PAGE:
Officials of UJA-Federation of New York are taking a cautiously optimistic view of Birthright Israel, the $300 million effort to provide a free, 10-day trip to Israel for diaspora youth.
“We share their goals and look forward to the opportunity to sit down with the Birthright leadership to learn the specifics of the project as it evolves,” said John Ruskay, UJA-Federation’s chief operating officer.
Birthright Israel would expand on the work of UJA-Federation, he noted, which in the past four years has provided “substantial scholarship funds” to help pay the cost of trips to Israel for New York youth. Ruskay pointed out that UJA-Federation is partners with 65 area congregations that match UJA-Federation’s $250 subsidy per child for the Gift of Israel program. In addition, UJA-Federation provides other scholarships for trips to Israel based on need and merit.
In the fiscal year that ended June 30, 70 high school students received Gift of Israel scholarships and more than 200 others received merit and needs-based scholarships. For the next fiscal year, more than $390,000 has been budgeted for scholarships, according to officials at UJA-Federation’s Israel Experience Center.
“We look forward to taking this to the next level,” said Ruskay. “But to do this we need to better understand the nature of Birthright Israel. We have long encouraged Birthright Israel to test the idea with a more narrow and specific constituency, and we are delighted that its program will be launched in December with a focused approach on college students. We believe this will provide the potential to learn from this effort and to apply its implications in the future.”
Michael Papo, executive director of Birthright Israel, North America, said his organization is prepared to send 5,000 college students from North America and another 1,000 from the rest of the world to Israel during the winter recess in December, January and February. In a typical year, no more than 1,000 college students from North America visit Israel, Papo observed.
“The initial response [to Birthright Israel] has been favorable,” said Papo. “We have not yet begun recruitment, but the buzz from Hillel directors and others is that there is sufficient interest” to reach the 5,000 person goal in North America.
Although Birthright Israel is to be jointly funded with $100 million contributions from the government of Israel, philanthropists and local Jewish federations worldwide, Papo said these initial trips would be funded entirely by the philanthropists.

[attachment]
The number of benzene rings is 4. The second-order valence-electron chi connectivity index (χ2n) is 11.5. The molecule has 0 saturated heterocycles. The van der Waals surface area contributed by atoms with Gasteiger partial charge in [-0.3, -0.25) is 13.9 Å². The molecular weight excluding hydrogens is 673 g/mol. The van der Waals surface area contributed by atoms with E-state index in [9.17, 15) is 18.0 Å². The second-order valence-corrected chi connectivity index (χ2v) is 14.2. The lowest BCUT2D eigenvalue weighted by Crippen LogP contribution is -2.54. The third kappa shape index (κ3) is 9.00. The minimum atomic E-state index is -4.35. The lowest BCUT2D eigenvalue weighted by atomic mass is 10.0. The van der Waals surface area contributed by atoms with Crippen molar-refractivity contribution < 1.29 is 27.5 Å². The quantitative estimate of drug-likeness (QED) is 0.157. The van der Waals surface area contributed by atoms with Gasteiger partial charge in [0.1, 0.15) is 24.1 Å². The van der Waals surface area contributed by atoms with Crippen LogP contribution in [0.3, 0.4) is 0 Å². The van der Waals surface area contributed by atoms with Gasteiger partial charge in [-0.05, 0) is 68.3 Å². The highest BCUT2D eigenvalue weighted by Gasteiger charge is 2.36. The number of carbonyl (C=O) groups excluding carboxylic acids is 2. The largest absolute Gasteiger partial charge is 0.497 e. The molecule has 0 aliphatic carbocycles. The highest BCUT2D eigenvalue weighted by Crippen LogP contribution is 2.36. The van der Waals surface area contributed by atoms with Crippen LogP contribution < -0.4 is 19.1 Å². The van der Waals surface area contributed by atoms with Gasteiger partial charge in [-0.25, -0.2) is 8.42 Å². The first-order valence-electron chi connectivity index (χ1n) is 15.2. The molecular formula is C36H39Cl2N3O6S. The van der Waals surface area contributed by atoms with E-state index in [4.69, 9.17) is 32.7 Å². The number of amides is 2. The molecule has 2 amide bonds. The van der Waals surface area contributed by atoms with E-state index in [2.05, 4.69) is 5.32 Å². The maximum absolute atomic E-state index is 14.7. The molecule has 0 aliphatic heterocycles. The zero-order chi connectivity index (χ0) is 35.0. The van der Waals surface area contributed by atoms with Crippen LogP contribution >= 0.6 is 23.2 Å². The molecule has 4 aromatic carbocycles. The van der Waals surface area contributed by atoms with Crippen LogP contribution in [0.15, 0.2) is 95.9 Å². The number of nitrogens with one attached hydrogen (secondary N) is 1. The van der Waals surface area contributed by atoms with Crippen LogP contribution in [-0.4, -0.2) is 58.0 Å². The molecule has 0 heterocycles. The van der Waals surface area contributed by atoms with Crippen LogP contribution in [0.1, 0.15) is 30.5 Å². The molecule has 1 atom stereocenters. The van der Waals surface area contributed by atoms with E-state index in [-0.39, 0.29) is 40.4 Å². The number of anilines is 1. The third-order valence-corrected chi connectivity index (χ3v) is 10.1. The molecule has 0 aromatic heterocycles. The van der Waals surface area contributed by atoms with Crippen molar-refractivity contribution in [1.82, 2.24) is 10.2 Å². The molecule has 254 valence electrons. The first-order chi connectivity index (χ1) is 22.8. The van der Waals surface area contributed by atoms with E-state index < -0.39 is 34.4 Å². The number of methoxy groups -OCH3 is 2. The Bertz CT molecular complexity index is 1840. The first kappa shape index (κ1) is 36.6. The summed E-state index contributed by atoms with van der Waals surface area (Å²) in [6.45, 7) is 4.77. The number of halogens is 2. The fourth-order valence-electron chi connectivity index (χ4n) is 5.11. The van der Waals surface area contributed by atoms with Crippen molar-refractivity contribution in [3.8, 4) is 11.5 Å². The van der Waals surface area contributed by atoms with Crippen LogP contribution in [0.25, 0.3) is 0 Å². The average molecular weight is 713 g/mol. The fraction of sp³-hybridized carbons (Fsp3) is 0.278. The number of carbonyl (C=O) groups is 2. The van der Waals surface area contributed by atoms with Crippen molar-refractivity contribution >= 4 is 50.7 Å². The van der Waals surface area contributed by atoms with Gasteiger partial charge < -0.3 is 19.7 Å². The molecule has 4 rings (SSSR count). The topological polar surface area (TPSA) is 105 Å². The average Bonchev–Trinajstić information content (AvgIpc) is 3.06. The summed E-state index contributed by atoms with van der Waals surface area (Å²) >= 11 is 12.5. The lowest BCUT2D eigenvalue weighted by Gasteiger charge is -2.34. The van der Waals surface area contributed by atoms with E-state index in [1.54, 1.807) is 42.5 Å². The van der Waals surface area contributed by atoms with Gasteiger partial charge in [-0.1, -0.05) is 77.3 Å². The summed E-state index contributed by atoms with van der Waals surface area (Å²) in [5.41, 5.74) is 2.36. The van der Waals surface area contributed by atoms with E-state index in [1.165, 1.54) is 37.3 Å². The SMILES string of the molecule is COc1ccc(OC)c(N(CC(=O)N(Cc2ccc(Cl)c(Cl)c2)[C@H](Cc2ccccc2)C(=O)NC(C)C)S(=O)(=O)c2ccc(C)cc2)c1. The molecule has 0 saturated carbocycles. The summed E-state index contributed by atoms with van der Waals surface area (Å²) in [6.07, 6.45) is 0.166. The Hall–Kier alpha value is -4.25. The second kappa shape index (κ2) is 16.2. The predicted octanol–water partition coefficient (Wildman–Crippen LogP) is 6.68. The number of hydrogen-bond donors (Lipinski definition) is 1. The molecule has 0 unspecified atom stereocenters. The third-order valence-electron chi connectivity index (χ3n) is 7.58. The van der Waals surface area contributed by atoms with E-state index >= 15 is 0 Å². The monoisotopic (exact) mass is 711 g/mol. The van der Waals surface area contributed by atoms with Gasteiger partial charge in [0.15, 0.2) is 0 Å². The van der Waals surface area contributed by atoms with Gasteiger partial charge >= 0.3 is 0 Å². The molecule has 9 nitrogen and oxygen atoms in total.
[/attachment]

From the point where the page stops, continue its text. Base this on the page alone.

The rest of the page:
Papo said it was hoped that by next spring, the government of Israel and the federations would have made a commitment to the project. He noted that his organization had a professional staff ready to explain the project in detail to an advisory committee of Jewish federation executives and others. The committee is now being assembled by the United Jewish Communities.
“We’re asking the federations to become Birthright funding partners for the next five years, beginning in the year 2000,” said Papo.
In 2001, all high school students would be eligible for the free trip to Israel, but next summer four to eight communities will be invited to send high school students for a pilot project, Papo noted. He said it would allow the organization to “figure out how best to recruit on the high school level.” New York is not expected to be among the pilot communities because it has the largest number of Jewish youth in the United States — about 23 percent of the national figure.
Jewish communities worldwide will be asked to contribute a total of $20 million a year over the next five years and about 75 percent of that money is expected to come from North American Jewry. The amount each federation will be asked to contribute would depend on the number of youth who take advantage of Birthright Israel. Papo said it is expected to cost $1,900 per student — including the cost of marketing and administering the project. Since that cost would be split three ways, each federation would be asked to contribute $633 for each participant from its region. Participants must be between 15 and 26, and the project excludes those who have previously traveled to Israel on an organized, peer group trip.
“All federations across the country have Israel Experience programs and support them,” said Papo. “As Birthright Israel kicks into gear, more students will go and it will cost federations more than they are currently spending. But we believe this is one of the most important investments any community can make for its young people in behalf of the future of North American Jewry.”
Papo said that depending upon funding, there might be another trip for college students in May and again during the winter break next year.
About half of the trips for college students in the United States are expected to be run by Hillel. College students wishing to learn more about Birthright Israel and which trips are approved for the program are asked to call its toll-free number, (888) 99-ISRAEL during business hours, or to log onto its Web site, www.israelexperience.org. To participate, students must sign up with the program provider. In addition to Hillel, each Jewish denomination is planning to run its own trips.